[OSM-talk] Thoughts on OSM design, and looking forward and back

Randy rwtnospam-newsgp at yahoo.com
Sun Feb 28 22:13:39 GMT 2010

Nick Whitelegg wrote:

>I ran a mapping party in Fareham, Hampshire, UK in which three newbies
>came, back at the start of November. These three newbies, who were
>reasonably adept at using computers but not "geeks", if you get what I
>mean, were able to successfully use JOSM - something harder than Potlatch,
>perhaps - to add street names to unnamed streets in Fareham. So I'm not
>sure that either editor is that hard to use given a proper


The users that you mention as an example, have already made an initial 
commitment to OSM by even being at a mapping party. The people I'm 
thinking of are those who haven't had, nor are likely to have the 
opportunity for that type of initial experience. In the US, propably 90%+ 
of the area (although granted not 90% of the mappable objects) are in 
areas where there are no active user organizations, or possibly any 
current active mappers. Potential newbies need to see something that will 
tweak their interest, and that they can interact with from a cold start, 
with no human assistance, probably based on a defect/omission that they 
have seen in OSM or one of the commercial maps.

I'm not sure if anyone is thinking along the lines of allowing a user to 
immediately make changes, without signing up for an account. There are 
pros and cons to that. I'm neutral on the issue, as long as proper 
precautions are taken. If the capability to make changes without an 
account were provided, then I certainy agree that the edits should be 
limited to only adding POIs and street names. Even changing names 
shouldn't be allowed, since that opens the vandalism can of worms much 
more. And, if the changes are anonimous (i.e., without an account), they 
should include a unique "newbie" user tag, so that any time an experienced 
user wants to take a look at the newbie changes to see if a vandal has 
been at work, it will be easy to do. And, reversion of changes under that 
tag, should require minimum coordination.

If an account is required, then I think providing something like a "dumbed 
down" Potlatch would be more appropriate. I really do believe that a 
simple clean interface to making changes at "the next level", whatever 
that is, would be appropriate. Obviously the allowed features list is 
debatable. I would like to see a little more than Roy wants, but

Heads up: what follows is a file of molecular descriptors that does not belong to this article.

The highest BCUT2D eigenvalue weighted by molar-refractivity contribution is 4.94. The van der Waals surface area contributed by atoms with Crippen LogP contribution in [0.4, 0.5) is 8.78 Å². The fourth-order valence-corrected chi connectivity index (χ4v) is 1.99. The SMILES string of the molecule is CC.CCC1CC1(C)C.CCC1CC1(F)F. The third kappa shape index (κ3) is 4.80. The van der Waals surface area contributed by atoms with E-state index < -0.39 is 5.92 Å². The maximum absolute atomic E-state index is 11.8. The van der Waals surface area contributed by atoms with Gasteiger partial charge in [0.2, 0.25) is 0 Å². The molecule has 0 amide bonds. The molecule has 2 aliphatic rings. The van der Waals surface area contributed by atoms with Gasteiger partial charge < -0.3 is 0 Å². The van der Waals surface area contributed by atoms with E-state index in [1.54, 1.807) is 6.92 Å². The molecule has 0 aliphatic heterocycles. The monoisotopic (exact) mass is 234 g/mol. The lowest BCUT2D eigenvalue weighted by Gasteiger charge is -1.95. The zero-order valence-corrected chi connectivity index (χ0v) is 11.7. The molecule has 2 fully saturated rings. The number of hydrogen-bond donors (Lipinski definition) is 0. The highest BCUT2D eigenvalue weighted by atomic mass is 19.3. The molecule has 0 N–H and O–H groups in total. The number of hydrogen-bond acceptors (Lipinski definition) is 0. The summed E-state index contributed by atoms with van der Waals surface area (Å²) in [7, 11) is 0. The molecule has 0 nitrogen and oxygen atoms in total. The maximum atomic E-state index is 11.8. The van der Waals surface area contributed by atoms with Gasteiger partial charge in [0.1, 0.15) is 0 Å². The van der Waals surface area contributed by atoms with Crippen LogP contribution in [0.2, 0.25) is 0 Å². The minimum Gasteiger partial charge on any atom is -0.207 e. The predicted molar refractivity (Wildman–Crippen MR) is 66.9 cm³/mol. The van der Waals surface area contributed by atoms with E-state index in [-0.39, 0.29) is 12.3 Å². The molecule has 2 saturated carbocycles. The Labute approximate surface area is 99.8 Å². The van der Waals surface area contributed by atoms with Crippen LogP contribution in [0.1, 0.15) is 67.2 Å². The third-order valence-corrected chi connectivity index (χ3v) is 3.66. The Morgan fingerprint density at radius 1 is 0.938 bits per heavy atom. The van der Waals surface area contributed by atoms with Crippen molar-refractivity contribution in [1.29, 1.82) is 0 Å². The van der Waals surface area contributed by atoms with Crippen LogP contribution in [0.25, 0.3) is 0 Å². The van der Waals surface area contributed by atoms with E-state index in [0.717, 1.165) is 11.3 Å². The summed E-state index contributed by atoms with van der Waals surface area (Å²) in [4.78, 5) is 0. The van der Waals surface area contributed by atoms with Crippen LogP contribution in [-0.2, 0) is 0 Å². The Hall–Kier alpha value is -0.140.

significantly less than full Potlatch. I'm sure there are many different 
opinions, all with some level of validity. And, I think I agree with Roy 
to some extent, in that it would be better to err on the lower capability 
side than the higher to start with. If experience shows that the initial 
level of capabability is not leading to significant mapping problems, and 
the newbies think it is too restrictive, then adding a considered 
increment in capability would be merited. That is one advantage of basing 
the limited editor on a full fledged editor. It would be easier to shift 
capability from one level to the other, in either direction.

I have to admit that I only took a cursory look at an early Potlatch 2 
development, but will certainly give it another look. I typically use 
JOSM. Probably because I just feel more confortable working off line, and 
the variety of plug-ins attracts me. But, I do use Potlatch occasionally 
for doing the quick simple things that are rarely much more than I think 
appropriate for the "intermediate newbie". With some optional interactive 
instructions ("you have placed that way node on or near another way, 
should they be connected?"). I think Potlatch's templates could easily be 
used in a restrictive manner that only allows a limited selectable subset 
of attributes with no free text entry, except for names.

Yes, I agree with whoever suggested it (Liz?) that a wiki for allowed 
newbie features and other design suggestions would be a great idea. There 
have been some good ideas thrown out, and it's too hard to capture and 
organize them in talk.

(Hmm. My talk messages continue to be way too long!)


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